Everyman Cinema @ Selfridges
The cinema itself was very lovely, plush armchair seats, great service and a thorough drinks menu. However I didn’t see a difference between this cinema and the others from the Everyman chain (Screen on the Green, Electric etc…) and so I didn’t really appreciate the £20 ticket (yes…£20 each!!) You are essentially paying more to see a film in Selfridges, that’s it. I don’t really mind though because it just gives me an excuse to fuel my makeup addiction by perusing the cosmetics counters beforehand.
The general gist of the film is a world-famous magician, Stanley (Colin Firth) is brought to the south of France to de-bunk a supposed medium, Sophie (Emma Stone), who has the ability to communicate with the spirit world. Then, duh, they fall for each other. Yawn.
If you have seen Woody Allen’s 2011 film ‘Midnight In Paris’ you will be familiar with the 1920’s scenes. Imagine this, but for an entire movie. The whole film had a farcical theme, which thinking about it now was probably intentional, but it just seemed really over the top and false. It was almost as if they were performing a play, reminiscent of The 39 Steps in the West End.
Despite it’s over-the-top-ness, it was pretty dull it parts too. I found myself wishing, pleading, for Firth to stop droning on and get onto the next scene. My main issue with the film came from the relationship between the two love interests. My friend Hannah who I went to see it with raised the very good point that Firth and Stone have “visually incompatible faces” – and its very true. It made me think of all the films of the 50s and 60 in which beautiful and young leading ladies were paired with considerably older and less beautiful men (see Audrey and Fred Astaire in ‘Funny Face’, Grace Kelly and Bing Crosby in ‘High Society’, Cary Grant with pretty much everyone in all the films he made in the 50s and 60s etc..)
To give you an idea of what I mean, here are a couple of pictures that demonstrate this incompatibility:
If I had not seen the film and had only seen these photos, I would imagine Emma Stone is asking, full of wonder, “Dad, why is the world so big?” or something along those lines. Basically they look weird together. It’s just weird. I actually found it quite uncomfortable if I’m honest. The two of them had very VERY little chemistry together, perhaps it was Sophie’s bubbly American inquisitive persona versus Stanley’s staunch and stern-faced pessimism that didn’t fit together. Perhaps it was just that Colin Firth is TWENTY NINE YEARS OLDER THAN STONE!!! I just. I can’t.
It also didn’t really have a beginning, middle and end, more lots of little beginnings and a weak ending. At parts the film was quite funny, due to the writing of the characters and the notion of séance but other times it fell flat, which has more to do with the actual dialogue. I don’t think this was really Allen at his best, it felt like a rushed script perhaps. Unless the intention was to be OTT and comical, then I suppose he succeeded.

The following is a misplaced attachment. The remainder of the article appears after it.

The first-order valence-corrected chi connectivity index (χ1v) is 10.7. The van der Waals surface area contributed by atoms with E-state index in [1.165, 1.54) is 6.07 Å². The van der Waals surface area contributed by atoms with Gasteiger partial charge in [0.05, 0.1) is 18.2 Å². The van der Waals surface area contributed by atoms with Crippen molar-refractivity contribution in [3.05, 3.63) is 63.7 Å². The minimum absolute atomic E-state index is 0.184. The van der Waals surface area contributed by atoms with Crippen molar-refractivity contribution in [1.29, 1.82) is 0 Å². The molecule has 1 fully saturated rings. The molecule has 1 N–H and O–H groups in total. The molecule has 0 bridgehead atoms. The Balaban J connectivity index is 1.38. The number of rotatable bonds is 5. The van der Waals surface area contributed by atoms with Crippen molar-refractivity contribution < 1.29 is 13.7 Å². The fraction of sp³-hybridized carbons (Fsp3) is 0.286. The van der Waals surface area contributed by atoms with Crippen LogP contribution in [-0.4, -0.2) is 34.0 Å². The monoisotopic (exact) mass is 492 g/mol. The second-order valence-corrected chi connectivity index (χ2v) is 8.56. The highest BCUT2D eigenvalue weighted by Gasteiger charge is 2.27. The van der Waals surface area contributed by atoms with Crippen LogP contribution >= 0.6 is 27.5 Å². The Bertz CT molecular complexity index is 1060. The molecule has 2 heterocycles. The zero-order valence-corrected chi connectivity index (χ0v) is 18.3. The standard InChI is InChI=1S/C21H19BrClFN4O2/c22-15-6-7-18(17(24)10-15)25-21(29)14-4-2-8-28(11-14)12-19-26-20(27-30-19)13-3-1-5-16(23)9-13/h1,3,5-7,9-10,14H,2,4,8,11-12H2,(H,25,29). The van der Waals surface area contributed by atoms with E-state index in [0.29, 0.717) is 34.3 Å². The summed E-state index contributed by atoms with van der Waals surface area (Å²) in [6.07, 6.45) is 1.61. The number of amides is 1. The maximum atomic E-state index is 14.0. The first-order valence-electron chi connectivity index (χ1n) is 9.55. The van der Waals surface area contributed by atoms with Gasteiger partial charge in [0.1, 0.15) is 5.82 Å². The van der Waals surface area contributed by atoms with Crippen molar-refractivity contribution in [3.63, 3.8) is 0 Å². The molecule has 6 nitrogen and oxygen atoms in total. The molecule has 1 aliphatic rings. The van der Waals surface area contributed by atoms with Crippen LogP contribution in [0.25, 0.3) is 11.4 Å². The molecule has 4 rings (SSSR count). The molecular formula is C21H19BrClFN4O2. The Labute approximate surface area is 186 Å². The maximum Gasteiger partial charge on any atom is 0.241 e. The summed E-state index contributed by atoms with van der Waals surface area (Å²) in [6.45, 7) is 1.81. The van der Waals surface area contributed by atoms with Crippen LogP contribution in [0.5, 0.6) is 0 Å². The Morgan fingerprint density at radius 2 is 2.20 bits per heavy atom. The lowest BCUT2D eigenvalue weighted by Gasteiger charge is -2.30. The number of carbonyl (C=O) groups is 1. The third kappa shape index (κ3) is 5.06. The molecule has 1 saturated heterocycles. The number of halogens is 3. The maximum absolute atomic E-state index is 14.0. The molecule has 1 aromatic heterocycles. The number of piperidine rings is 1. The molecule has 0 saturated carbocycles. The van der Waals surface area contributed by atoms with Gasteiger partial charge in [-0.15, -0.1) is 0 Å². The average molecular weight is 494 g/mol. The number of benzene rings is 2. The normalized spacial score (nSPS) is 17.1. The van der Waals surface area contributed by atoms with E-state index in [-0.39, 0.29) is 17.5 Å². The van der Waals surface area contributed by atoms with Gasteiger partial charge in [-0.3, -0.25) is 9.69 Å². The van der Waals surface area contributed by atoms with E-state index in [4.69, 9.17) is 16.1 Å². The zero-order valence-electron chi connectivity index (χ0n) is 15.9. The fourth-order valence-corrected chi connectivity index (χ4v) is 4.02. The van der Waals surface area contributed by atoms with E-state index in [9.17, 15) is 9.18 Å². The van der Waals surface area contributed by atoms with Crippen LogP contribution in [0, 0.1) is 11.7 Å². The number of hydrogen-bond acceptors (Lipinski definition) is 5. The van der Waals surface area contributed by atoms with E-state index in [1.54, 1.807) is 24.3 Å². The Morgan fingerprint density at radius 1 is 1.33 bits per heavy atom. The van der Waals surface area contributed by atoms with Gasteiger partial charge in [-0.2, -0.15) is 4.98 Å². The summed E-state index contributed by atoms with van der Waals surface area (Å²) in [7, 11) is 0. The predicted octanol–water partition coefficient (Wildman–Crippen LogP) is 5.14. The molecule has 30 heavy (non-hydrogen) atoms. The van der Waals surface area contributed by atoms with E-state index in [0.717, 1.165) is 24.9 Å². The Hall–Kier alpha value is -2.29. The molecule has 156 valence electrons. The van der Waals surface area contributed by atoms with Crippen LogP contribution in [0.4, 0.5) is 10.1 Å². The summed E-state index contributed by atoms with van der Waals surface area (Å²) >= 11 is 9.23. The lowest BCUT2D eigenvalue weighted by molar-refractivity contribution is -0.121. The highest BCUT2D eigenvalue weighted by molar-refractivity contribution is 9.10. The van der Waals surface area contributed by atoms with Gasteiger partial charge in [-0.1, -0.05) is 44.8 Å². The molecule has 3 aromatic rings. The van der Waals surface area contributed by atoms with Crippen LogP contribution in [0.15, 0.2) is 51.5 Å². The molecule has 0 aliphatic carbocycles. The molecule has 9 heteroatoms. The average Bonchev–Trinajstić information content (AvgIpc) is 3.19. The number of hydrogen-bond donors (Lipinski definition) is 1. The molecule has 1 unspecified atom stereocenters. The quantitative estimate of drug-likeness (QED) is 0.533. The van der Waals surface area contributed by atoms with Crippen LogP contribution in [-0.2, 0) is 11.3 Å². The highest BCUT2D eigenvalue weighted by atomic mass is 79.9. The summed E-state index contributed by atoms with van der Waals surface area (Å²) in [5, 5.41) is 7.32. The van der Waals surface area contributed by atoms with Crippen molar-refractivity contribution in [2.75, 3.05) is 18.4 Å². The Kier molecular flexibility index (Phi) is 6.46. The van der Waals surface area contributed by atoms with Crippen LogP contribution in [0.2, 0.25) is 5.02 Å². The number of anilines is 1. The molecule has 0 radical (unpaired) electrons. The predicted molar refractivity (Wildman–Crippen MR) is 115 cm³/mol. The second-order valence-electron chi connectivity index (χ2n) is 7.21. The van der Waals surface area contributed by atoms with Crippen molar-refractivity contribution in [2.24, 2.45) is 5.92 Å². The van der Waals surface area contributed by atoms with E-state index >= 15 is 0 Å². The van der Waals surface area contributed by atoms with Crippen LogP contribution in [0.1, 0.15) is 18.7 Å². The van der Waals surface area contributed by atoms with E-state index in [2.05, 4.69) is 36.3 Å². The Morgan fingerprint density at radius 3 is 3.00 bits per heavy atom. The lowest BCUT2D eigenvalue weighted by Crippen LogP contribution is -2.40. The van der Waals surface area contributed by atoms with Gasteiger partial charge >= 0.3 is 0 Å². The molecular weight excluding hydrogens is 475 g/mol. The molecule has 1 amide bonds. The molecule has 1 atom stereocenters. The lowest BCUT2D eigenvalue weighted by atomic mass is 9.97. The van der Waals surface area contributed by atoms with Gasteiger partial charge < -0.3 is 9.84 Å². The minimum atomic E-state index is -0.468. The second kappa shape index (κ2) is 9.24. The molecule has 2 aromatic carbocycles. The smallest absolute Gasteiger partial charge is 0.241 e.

COSTUMES and styling were impeccable, however. Often in Jazz Age era period pieces, the costuming can be a little OTT and stereotypical (Baz Luhrman I’m looking at you) but this seemed incredibly authentic. As was the music. These little touches helped elevate the film. If you want to know more about the costumes and costume designer Sonia Grande click here. She speaks about how Allen used art from the period as inspiration and you can really feel that throughout the film, there is a great understanding of the time and what was happening. Many artists and writers flocked to the Côte d’Azur at the time to get inspiration from the beautiful french scenery. One cultural artefact that came to my mind was F. Scott Fitzgerald’s ‘Tender is the Night’ set in the French Riviera looking at psychoanalysis (among other things). It’s really interesting to examining this film alongside what was going on in the western world at the time (especially in America.) There was a fierce rejection of religion emerging as science was taking over, this battle helped popularise the rise of psychiatry and other theories of the mind which could be seen in the film (there was a character who was a psychoanalyst). This helped to anchor the film, giving it a sense of reality among all the frivolity.
I really do believe Allen is still a great film maker, ‘Blue Jasmine’ showed that he should sail across the Atlantic, go back to America and stick to what he does best, looking at real people and how they go about their lives, because that’s where he really thrives. Woody – you’ve exhausted Europe now. Time to go home.
The Final Word: Allen completely lost in the moonlight